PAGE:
findinng way in floodsFlood-Relief Work — Bihar

On August 18, 2008, the Kosi River broke through a man-made embankment in Nepal. The flooding was massive and engulfed half the neighbouring state of Bihar in India. The prime minister declared it a state of national calamity. {view photos of the flood here}  According to the World Health Organization, 3.3 million people in 1,850 villages were affected, with one million rendered homeless. Crops were devastated, and there was no drinking water. In the worst-affected regions, only treetops were visible above the waterline.

On September 10, 2008, MAM began its Rs. 2 crore [$465,000 US] flood-relief program{news}. AIMS Hospital dispatched teams of specialists and paramedics who treated more than 400 patients daily, sometimes seeing to more than 500. Not only did the doctors treat wounds, respiratory problems like pneumonia and fungal growths, they also delivered several babies. {view photos of camp life}

Telemedicine ambulancesTwo state–of-the art ambulances were sent to the area via rail from Kochi—a total of distance of almost 2,500 km. One of the ambulances was AIMS Hospital’s Mobile Telemedicine Unit, which includes X-ray facility, ECG scanner, pathology-lab-work facility, specialty cardiac services and a telemedicine satellite link with AIMS Hospital.{view photos of tele-medicine service here}

A temporary hospital was maintained in Supaul for one month. The medical team remained in Bihar for more than two months, treating 50,000 people through 100 medical camps. Rs. 30 lakh [$70,000 US] in medicine was provided, as well as food, clothing and other necessities.{view photos of medical service here}

Monastic disciples led the teams. The first base camp was established in Purnia. Three temporary shelters for the homeless were quickly constructed in Bhawanipur. A second camp with four shelters was established in Laharniya, Supaul District. The shelters in Purnia were completed on 16th September, and those in Supaul on 11th October. In total, 1,500 flood victims were housed in MAM shelters. Kitchens and toilets were also provided.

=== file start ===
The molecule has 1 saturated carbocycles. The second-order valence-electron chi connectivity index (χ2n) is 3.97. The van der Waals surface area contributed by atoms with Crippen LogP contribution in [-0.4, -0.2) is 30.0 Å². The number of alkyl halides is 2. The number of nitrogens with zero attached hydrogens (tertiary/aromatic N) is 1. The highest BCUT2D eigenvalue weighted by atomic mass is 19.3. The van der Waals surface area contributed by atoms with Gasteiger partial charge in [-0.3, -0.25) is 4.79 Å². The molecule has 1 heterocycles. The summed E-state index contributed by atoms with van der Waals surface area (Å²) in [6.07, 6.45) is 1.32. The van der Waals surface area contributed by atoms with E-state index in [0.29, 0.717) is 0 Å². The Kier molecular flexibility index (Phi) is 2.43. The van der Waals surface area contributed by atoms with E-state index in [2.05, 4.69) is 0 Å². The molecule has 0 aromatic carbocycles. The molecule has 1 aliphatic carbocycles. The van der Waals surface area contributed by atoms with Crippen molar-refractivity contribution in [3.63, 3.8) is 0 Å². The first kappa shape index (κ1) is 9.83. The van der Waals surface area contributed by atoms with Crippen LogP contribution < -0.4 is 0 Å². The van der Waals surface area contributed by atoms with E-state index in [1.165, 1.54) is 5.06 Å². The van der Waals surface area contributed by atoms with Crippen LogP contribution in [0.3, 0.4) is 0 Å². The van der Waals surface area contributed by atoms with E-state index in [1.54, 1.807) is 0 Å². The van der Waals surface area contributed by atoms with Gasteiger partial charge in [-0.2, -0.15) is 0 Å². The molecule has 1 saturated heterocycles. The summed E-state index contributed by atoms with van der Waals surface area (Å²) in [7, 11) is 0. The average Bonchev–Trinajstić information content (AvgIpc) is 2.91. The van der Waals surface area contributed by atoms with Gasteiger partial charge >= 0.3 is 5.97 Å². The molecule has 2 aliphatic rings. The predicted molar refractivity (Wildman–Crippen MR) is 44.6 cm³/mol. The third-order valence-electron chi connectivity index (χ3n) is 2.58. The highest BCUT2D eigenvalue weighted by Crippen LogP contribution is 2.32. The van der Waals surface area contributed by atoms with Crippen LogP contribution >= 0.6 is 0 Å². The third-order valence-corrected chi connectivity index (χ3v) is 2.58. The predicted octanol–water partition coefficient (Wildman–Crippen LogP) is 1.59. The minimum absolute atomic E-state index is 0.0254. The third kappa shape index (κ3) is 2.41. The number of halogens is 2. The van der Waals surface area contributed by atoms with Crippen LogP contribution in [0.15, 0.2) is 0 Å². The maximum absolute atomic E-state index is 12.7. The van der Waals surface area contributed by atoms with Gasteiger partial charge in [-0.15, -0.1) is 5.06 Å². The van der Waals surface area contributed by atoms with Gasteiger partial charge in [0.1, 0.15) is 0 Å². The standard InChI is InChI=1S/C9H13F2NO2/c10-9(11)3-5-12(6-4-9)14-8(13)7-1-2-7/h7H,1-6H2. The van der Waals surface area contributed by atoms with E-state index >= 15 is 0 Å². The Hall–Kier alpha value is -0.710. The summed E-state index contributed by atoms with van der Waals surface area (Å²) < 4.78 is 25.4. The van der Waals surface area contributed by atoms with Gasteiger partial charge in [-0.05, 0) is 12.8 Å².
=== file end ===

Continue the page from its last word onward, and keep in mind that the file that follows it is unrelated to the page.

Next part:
{view photos of food and clothing here}

Medical camp At one point, when construction supplies were delayed, brahmacharis and MAM volunteers went to a nearby bamboo forest and fell, loaded and transported bamboo poles themselves. Having witnessed their dedicated actions, a journalist wrote in the next morning’s paper, “They do not depend on the facilities available to them. They get their work done by sheer will power.”{view photos of educational support here}

Bihar’s Minister for Labour, Avdesh Narain Singh, expressing his gratitude to MAM, said, “The people of MAM are working day and night to serve the flood victims. In fact, I wonder if they are even sleeping at night! We are very thankful to MAM for accepting our appeal and rushing to help us in this time of need.”

After three months and more the government has started on the second phase of the rehabilitation project – taking census of losses suffered by individual farmers, so that compensation can be granted under different heads. The waters have receded in most places, a majority of the people have returned to their villages, and are now immersed in efforts to rebuild their lives.
{view photos of life after 3 months}

- Dass

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Category : Bihar flood
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